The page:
Career Design Lab

Making career decisions fast and slow

Career decisions can be daunting but we can make them worse if we don’t keep our biases in check.

Career Design Lab illustration

When I was a high school student, I made my first career decision ever based on one career exploration assignment. As I was interested in languages and all things international, I interviewed a woman who was working in an export role in the music industry in my small hometown. She had graduated from a business school so that’s where I decided to go as well. Never mind that I wasn’t interested in exports nor music industry…

Since those days, career guidance methods and career data have proliferated. Yet, career decision-making has not necessarily followed suit.

The limits of rational decision-making

Career decisions are complex, risky and transformative. The increasing uncertainty of the future and awareness of the plethora of choices are complicating career decision-making even more. Human decision-making capabilities, however, have remained the same.

As cognitive science has shown, we are not the kind of rational decision-makers as we would like to believe we are. We tend to oversimplify or overcomplicate the problem at hand. We think too fast or too slow. Career decisions are particularly prone to cognitive biases or perseveration, in other words getting stuck.

Limiting our options

When we think too fast about our careers, we rely on automatic, intuitive thinking which cognitive psychologist and behavioral economist Daniel Kahneman calls the system 1. In this mode, we use a variety of mental shortcuts that help us process information quickly and efficiently, but it may lead to bias.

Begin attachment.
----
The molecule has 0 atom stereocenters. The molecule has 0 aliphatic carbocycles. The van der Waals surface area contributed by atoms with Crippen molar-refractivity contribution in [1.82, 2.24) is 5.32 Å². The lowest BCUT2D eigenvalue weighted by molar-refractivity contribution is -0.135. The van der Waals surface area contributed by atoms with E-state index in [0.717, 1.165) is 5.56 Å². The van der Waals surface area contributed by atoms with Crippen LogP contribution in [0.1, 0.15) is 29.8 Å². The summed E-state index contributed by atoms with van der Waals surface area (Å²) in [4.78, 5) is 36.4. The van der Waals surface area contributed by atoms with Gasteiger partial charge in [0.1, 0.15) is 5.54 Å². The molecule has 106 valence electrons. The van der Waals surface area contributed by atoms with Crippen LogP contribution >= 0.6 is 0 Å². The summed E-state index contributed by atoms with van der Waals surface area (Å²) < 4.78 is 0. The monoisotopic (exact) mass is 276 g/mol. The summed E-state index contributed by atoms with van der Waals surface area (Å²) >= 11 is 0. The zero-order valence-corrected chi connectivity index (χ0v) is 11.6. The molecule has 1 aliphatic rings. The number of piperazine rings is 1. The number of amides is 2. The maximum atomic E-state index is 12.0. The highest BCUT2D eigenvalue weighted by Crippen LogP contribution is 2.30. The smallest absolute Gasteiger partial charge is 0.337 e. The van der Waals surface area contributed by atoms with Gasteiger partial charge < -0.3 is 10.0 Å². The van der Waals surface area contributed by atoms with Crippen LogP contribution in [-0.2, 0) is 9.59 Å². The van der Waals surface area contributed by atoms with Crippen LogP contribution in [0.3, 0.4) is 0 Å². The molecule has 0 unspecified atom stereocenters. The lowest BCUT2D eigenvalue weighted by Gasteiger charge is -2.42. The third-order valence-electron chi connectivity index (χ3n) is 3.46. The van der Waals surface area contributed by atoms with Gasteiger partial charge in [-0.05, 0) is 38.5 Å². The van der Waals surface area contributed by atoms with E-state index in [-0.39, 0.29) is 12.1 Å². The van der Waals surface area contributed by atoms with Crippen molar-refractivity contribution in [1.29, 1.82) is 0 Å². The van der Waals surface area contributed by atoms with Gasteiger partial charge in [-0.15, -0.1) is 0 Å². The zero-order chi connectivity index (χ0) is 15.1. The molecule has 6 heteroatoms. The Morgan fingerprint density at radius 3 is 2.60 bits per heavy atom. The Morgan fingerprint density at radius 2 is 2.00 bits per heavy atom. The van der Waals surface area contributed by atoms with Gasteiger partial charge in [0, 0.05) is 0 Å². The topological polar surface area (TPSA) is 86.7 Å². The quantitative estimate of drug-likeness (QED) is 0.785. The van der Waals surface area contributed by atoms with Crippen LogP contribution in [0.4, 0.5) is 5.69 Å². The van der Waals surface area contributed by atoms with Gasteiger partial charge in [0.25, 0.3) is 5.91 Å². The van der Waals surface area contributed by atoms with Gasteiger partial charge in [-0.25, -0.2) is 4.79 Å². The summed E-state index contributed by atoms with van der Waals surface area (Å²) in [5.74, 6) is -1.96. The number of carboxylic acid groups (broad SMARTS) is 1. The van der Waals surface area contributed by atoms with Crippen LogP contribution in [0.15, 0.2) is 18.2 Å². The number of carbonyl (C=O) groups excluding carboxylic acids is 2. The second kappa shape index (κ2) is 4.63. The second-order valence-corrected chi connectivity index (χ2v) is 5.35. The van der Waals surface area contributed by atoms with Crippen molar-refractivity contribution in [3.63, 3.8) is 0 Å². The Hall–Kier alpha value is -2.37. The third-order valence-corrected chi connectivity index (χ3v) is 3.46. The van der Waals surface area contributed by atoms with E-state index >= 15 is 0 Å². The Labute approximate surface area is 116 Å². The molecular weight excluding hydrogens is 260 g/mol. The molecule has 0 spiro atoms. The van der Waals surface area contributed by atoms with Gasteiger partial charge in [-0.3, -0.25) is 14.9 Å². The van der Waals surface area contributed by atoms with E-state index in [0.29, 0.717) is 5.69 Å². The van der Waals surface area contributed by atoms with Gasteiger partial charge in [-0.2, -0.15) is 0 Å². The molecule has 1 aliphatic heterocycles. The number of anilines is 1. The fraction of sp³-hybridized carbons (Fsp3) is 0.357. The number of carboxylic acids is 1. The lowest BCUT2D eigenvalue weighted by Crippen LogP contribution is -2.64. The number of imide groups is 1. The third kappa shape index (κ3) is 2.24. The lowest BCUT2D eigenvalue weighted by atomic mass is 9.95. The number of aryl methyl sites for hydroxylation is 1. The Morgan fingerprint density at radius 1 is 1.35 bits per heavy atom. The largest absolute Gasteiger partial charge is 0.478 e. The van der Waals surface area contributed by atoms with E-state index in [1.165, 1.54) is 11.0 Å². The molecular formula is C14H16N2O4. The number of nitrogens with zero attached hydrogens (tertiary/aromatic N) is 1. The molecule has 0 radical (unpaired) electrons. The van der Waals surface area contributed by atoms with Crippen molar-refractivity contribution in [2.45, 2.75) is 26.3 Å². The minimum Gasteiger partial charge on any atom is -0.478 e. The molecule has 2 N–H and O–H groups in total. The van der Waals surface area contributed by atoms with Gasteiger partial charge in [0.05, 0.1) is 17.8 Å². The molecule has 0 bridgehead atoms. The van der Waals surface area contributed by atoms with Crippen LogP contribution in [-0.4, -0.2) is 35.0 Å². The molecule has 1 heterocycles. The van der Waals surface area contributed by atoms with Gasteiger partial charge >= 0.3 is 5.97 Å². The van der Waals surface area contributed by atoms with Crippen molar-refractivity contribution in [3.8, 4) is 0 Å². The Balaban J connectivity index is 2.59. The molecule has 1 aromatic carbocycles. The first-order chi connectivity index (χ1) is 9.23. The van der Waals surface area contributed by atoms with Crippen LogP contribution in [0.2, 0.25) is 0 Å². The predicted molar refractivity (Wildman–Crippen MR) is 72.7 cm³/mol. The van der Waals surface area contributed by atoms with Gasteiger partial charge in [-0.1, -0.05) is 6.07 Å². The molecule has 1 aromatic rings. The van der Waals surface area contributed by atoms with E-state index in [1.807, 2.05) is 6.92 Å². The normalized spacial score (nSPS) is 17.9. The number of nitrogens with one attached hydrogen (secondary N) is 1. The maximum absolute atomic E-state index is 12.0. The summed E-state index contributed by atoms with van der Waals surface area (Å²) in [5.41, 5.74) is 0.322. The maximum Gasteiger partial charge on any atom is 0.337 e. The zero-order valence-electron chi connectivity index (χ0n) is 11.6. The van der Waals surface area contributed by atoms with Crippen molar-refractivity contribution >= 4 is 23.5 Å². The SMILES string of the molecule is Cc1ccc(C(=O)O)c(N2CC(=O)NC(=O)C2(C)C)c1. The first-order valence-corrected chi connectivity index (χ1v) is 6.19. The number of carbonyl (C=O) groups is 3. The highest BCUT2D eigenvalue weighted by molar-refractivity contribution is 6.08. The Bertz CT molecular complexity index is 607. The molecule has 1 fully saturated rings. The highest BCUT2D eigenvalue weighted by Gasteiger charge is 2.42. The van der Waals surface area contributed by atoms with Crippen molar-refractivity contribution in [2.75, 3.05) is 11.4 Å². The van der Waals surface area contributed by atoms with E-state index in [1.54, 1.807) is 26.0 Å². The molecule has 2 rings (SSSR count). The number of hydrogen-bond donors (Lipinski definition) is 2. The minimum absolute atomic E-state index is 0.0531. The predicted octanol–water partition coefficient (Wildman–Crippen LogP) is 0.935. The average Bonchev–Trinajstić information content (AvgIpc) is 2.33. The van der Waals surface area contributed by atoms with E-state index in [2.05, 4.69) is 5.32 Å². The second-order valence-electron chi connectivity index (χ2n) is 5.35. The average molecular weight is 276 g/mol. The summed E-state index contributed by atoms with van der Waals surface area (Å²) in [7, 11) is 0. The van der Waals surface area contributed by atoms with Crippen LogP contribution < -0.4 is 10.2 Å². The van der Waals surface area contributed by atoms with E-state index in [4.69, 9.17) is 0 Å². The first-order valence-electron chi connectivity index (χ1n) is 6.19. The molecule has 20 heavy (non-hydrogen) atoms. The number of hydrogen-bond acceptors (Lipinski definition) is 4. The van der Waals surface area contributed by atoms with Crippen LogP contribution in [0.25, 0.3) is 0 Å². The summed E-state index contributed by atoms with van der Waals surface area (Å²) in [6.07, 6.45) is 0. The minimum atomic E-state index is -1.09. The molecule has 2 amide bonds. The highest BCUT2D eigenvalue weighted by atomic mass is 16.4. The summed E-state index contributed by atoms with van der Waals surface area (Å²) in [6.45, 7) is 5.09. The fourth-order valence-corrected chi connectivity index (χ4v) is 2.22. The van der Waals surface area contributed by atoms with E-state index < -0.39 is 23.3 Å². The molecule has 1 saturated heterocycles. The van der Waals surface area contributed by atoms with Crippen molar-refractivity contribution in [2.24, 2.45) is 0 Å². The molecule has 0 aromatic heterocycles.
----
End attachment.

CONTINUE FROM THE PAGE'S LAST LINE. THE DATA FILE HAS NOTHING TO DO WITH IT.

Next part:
Career development researchers Robert Lent & Steven Brown have examined how such biased heuristics narrow down our career alternatives prematurely or keep us stuck. For example, availability bias (“What you see is all there is”) makes us ignore possibilities that we have not been exposed to or filter some options out unconsciously due to gender, social class or other identities.

Another common bias, loss aversion, makes us overestimate the risks involved in a choice and therefore eliminate potentially good career fits or moves.

Stuck in analysis paralysis

System 1 failures can be mitigated with system 2 – rational and analytical thinking. Sometimes this kind of slow thinking can result in analysis paralysis, a common challenge in the age of information overload. While presumably rationally deliberating our decision we may be, in fact, stuck due to other type of fallacies.

For example, in the case of the sunk cost fallacy we feel unable to move on from an unsatisfactory career because we have invested so much time, money or effort in it. This problem can also surface before a career choice: we cannot commit to a job because of the erroneous belief that changing career direction would prove too costly or impossible later on.

Too much of idealism and perfectionism can also be biased thinking. In the case of the Nirvana or perfect choice fallacy, we assume there is an ideal career, calling, purpose or job out there and ignore other options.

In the worst-case scenario, we have unconsciously eliminated a number of potentially well-fitting and realistic jobs, justify our inaction with imaginary risks or sunk costs and remain stuck searching for that one perfect solution that would take us to the eternal nirvana of meaningful work.

Intelligently intuitive decisions

Given all the uncertainty, complexity and the limits of our rational decision-making, how can we possibly make any good decisions at all? Awareness of our biases helps, but relying on system 2 thinking alone will never get us there. We also need intuitive thinking to point to pursuits that matter and move us into action.

As intuition researcher Asta Raami tells us, the key is in combining the two into intelligent intuition. Harnessing this capacity will enable decisions that make sense and feel right.

PS: If you would like to learn more about harnessing your intuitive intelligence, Asta Raami will be talking about this at our Feel the Future Dialogues on November 19th. Welcome to join us!

Kirsi La Pointe

Blog writer

Kirsi LaPointe, D.Sc., develops and facilitates new career programs for Aalto University students and alumni based on the principles of career design and life-wide learning. Her research and expertise focus on career transitions, meaningful work practices and inclusion, and she is particularly interested in practice-based, narrative approaches to studying identity, work, and careers.

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